Judge Dismisses Lawsuit Challenging Blue Shield’s Doctor-Rating Database
A judge has dismissed a lawsuit the California Medical Association filed last year claiming Blue Shield of California's online physician-rating system is misleading and inaccurate, the Los Angeles Times' "L.A. Now" reports.
Blue Shield launched the Blue Ribbon Recognition Program in June 2010. It posts blue ribbon icons next to the names of physicians who meet federal standards for quality care.
CMA sued to shut down the rating system, claiming it:
- Fails to include some data from patient medical charts, outcomes and prior treatmentsÂ (Hennessy-Fiske, "L.A. Now," Los Angeles Times, 3/25);
- Relies only on a few years of data from five insurance products sold by Blue Shield, Anthem Blue Cross and UnitedHealthcare; and
- Does not provide physicians with an opportunity to correct potential errors in their ratings (California Healthline, 9/13/10).
On Friday, Alameda County Superior Court Judge Steven Brick dismissed CMA's claims ("L.A. Now," Los Angeles Times, 3/25). He agreed with assertions by Blue Shield's attorneys that the program was a protected form of speech that benefits consumers (Jewett, California Watch, 3/28).
Brick also ruled that CMA did not provide evidence that any physicians were hurt as a result of the ranking system.
The ruling represents the first time a California court has weighed in on onlineÂ ranking programs. Medical associations in several states have tried to block similar rating systems (Gallegos, Los Angeles Daily Journal, 3/27).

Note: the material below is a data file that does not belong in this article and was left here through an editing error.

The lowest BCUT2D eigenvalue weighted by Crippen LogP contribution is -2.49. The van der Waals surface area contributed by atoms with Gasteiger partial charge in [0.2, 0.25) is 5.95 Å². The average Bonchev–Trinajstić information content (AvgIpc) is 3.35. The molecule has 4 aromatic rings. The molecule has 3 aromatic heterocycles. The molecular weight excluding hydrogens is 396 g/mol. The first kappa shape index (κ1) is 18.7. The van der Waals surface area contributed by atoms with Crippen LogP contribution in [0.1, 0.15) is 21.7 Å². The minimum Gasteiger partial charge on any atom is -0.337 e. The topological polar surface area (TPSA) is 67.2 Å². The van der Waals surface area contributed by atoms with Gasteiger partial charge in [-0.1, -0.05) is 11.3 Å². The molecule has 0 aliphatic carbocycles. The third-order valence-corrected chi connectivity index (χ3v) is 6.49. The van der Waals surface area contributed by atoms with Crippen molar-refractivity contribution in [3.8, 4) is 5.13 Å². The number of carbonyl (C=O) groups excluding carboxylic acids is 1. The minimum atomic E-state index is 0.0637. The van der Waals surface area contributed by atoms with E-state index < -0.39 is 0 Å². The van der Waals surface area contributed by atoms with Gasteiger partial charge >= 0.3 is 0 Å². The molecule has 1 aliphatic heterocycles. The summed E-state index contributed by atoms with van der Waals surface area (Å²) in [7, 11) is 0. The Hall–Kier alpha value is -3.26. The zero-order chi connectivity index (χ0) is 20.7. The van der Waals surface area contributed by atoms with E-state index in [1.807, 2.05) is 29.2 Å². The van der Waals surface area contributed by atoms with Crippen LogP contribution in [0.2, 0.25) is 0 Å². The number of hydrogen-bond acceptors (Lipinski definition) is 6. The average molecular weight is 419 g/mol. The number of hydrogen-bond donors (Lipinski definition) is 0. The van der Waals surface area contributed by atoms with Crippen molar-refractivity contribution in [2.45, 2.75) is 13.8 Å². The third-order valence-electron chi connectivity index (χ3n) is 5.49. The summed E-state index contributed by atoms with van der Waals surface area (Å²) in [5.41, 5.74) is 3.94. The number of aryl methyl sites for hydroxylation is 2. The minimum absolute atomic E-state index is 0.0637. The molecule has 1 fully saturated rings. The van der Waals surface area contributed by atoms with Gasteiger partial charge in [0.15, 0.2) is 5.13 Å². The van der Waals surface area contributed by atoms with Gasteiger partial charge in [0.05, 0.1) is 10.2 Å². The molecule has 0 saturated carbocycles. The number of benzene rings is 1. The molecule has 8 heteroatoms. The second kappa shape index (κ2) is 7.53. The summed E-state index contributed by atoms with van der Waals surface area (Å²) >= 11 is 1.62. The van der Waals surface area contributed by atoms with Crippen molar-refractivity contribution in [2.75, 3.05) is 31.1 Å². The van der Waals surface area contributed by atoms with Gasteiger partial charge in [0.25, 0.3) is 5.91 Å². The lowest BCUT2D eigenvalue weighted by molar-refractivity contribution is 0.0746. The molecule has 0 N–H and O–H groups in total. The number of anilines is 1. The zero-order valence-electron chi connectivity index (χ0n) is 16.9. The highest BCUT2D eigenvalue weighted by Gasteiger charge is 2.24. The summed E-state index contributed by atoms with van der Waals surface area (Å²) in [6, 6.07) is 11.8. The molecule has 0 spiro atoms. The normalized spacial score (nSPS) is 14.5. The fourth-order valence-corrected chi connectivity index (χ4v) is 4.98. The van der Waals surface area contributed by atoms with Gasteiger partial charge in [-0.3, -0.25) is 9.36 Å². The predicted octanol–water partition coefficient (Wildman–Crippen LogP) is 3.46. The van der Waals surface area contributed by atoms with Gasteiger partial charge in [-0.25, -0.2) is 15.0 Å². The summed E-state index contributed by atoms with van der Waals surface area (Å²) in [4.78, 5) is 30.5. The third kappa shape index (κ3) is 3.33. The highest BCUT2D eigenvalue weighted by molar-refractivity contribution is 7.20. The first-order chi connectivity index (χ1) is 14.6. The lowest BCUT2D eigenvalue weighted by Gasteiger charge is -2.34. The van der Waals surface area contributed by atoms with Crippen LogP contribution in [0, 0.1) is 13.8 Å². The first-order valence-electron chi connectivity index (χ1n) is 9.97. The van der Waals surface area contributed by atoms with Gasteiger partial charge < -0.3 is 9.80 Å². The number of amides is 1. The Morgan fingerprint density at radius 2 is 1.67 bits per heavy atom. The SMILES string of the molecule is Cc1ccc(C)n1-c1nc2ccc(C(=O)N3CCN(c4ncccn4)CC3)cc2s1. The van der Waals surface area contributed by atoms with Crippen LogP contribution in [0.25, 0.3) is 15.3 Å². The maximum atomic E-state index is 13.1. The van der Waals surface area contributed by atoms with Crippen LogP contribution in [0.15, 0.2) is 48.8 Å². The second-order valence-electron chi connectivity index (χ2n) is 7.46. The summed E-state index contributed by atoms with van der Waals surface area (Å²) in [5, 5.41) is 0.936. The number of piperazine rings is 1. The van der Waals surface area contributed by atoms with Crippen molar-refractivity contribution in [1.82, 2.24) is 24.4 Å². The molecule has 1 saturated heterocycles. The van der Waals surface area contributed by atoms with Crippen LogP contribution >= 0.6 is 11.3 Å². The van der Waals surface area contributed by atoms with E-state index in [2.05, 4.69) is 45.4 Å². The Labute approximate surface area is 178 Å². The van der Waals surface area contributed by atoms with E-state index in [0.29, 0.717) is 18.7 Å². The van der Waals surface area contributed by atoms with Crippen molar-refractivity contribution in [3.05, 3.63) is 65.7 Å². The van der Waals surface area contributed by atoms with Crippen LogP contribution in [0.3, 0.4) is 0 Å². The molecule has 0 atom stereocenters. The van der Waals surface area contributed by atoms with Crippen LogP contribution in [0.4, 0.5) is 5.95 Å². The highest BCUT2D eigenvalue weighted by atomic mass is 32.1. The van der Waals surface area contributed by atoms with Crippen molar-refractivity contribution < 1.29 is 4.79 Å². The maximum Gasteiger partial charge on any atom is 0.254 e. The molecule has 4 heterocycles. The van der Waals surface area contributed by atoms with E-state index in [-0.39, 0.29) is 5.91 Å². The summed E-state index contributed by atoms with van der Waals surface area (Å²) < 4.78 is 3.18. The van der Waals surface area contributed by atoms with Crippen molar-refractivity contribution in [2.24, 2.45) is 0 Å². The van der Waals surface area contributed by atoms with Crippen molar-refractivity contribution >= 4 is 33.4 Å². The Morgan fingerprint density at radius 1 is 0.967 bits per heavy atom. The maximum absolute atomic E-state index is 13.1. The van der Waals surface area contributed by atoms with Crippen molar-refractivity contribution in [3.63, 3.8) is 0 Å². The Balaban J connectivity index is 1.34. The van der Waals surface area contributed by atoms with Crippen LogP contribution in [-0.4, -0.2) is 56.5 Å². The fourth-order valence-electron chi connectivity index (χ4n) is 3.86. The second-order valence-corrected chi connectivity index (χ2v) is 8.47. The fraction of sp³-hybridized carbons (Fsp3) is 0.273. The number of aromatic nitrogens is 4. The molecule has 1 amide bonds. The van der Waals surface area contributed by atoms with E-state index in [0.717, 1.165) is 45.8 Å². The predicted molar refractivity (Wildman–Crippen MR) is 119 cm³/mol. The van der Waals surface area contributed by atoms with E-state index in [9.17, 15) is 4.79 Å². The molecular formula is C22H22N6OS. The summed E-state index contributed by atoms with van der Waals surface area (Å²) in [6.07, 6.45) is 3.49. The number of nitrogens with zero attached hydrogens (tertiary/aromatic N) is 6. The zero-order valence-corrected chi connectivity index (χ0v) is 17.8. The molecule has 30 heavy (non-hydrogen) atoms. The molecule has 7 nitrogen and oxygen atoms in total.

Blue Shield, CMA Respond
In a statement, Blue Shield said the judge's decision is a "validation that Blue Shield has every right to recognize high-performing physicians," adding, "We are fully committed to providing our members and the general public with information they can use in evaluating the physicians who best fit their needs" (California Watch, 3/28).
Long Do -- director of litigation for the medical association -- said CMA was "especially disappointed that the court is not even allowing us to litigate the reasons why we filed the lawsuit, which are that we believe Blue Shield is using faulty and flawed data about physicians that not only misleads patients but harms the reputations of doctors."
Attorneys for the association said they are considering an appeal (Los Angeles Daily Journal, 3/27).This is part of the California Healthline Daily Edition, a summary of health policy coverage from major news organizations. Sign up for an email subscription.